Newt Gingrich, Rick Perry, and Michele Bachmann all had bad nights. There will be talk of Bachmann dropping out, but as I have noted, we have seen a state with just under 1 percent of the U.S. population vote. Why should she deny 99 percent of the country the chance to vote? Having said that, if she can’t get more than a few percentage points in Iowa, where would she break out?

Oh, and the Ames Straw Poll should be ignored forevermore.

Tags: Iowa Caucuses , Michele Bachmann , Mitt Romney , Rick Santorum , Ron Paul

Three Factors to Watch Tonight



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What to watch for tonight:

1) Turnout. There are 613,521 registered Republicans in Iowa. In 2010, 226,965 voted in the Republican primary. Last cycle’s Republican caucus turnout, with a competitive Democratic primary drawing some of the independents, was about 119,000. With a competitive primary and anti-Obama animus stirring Republicans, turnout should be higher . . . but will it?

2) How does Mitt Romney perform compared to last cycle? Some folks think yesterday’s post laying his 2008 performance as a key threshold is setting the bar too high. But if Romney is a stronger candidate this time around, why shouldn’t he clear 25.19 percent and/or 30,021 votes? (If turnout is higher, it is possible Romney could pass 30,000 votes and still have a smaller percentage of the vote.) Romney had a lot of factors break his way in Iowa — Gingrich choosing to stay positive for so long, the rise of Paul, the infighting among Santorum and Perry. Few if any attack ads focused on Romney’s flaws. If the former Massachusetts governor can’t surpass his second-place finish, it will be the first rattle in the engine of a campaign that is supposed to be humming along smoothly.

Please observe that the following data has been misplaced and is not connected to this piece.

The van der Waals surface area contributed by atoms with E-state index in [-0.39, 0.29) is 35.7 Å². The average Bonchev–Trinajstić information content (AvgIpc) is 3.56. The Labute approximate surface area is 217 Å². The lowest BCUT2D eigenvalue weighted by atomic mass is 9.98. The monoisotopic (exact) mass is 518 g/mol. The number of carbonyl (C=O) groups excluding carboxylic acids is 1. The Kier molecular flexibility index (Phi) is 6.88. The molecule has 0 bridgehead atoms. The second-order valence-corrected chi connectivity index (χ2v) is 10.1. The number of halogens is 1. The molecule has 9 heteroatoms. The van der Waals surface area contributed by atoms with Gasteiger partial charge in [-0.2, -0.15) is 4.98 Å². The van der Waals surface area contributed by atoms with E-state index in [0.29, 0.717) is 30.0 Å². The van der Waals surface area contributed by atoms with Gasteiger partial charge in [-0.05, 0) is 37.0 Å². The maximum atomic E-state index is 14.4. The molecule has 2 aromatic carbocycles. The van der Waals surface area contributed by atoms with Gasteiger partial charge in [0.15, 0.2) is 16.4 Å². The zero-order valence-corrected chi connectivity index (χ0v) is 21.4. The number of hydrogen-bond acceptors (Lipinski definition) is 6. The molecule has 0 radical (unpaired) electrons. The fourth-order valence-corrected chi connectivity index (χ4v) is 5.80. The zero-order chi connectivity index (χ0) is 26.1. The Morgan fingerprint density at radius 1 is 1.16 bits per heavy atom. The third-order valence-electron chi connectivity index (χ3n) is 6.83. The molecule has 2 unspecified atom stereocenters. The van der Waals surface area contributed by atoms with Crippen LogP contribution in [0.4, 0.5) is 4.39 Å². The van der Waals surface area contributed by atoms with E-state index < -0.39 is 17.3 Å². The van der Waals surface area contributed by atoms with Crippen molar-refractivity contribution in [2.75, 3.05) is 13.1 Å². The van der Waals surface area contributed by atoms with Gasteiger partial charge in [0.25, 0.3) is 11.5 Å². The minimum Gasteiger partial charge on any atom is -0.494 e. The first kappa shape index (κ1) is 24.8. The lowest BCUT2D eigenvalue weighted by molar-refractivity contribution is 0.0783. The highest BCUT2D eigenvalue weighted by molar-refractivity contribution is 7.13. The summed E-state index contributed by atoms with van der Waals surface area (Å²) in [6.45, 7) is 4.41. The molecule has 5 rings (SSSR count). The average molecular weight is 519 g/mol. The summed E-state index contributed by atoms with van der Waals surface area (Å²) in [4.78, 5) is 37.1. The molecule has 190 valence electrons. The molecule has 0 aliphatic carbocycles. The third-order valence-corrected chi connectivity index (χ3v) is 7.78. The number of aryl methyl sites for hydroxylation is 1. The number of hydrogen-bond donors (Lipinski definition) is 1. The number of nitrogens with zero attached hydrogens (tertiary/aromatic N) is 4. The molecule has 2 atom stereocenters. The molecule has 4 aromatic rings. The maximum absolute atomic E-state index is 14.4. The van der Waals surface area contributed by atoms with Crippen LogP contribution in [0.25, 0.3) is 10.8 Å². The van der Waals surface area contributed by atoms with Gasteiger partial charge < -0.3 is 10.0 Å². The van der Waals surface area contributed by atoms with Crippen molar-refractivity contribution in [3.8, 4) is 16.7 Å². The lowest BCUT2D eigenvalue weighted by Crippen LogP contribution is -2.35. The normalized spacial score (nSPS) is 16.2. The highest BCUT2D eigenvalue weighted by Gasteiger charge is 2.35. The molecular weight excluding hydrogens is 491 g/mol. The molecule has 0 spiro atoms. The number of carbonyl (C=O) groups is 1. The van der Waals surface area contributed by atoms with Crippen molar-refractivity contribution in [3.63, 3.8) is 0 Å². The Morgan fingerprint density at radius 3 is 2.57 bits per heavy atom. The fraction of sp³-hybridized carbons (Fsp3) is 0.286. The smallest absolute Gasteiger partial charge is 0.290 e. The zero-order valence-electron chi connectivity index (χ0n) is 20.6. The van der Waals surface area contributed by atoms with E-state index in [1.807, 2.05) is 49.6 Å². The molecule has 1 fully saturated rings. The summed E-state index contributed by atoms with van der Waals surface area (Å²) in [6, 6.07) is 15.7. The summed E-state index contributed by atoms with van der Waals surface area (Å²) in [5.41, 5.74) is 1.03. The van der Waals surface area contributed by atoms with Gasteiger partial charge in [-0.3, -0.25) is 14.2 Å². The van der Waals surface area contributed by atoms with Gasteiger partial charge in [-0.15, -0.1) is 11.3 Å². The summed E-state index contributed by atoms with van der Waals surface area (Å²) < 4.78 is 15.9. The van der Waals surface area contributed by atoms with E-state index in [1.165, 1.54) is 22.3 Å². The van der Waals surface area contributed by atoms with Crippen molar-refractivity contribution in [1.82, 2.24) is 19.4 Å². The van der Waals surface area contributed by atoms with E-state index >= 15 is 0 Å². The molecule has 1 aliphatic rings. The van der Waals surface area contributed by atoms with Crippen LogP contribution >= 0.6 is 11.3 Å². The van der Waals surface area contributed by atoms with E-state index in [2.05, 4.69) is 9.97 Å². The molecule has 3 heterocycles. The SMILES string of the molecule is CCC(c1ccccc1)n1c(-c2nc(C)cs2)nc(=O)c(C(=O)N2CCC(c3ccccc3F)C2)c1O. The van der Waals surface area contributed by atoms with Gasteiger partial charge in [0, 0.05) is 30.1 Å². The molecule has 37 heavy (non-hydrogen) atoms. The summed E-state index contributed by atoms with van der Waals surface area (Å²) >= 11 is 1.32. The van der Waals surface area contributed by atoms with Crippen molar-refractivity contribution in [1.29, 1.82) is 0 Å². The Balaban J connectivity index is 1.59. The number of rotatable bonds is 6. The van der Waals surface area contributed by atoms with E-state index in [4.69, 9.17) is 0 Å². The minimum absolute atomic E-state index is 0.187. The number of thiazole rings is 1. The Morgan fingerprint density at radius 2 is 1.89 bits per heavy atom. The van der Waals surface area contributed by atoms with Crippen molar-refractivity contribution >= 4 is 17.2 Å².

3) Assume that the polls are accurate and Romney and Ron Paul finish first and second tonight, relatively close together. The rest of the race might depend on how close together or far apart slots three through six are. Santorum appears ready to have his day in the sun, and could end up enjoying a last-minute surge that scrambles the expectations. Is fourth place good enough for Gingrich? It depends on whether fourth place is 13–15 percent or whether fourth place is 7–10 percent. The same goes for Perry and Bachmann. If they can argue that they were within a few percentage points of third place, they’ll have an easier road ahead than if they have to sustain momentum after finishing in the mid to low single digits. They can and probably will go on after tomorrow, but as Giuliani demonstrated last year, even the biggest-name candidate runs into trouble with enough consecutive bad finishes.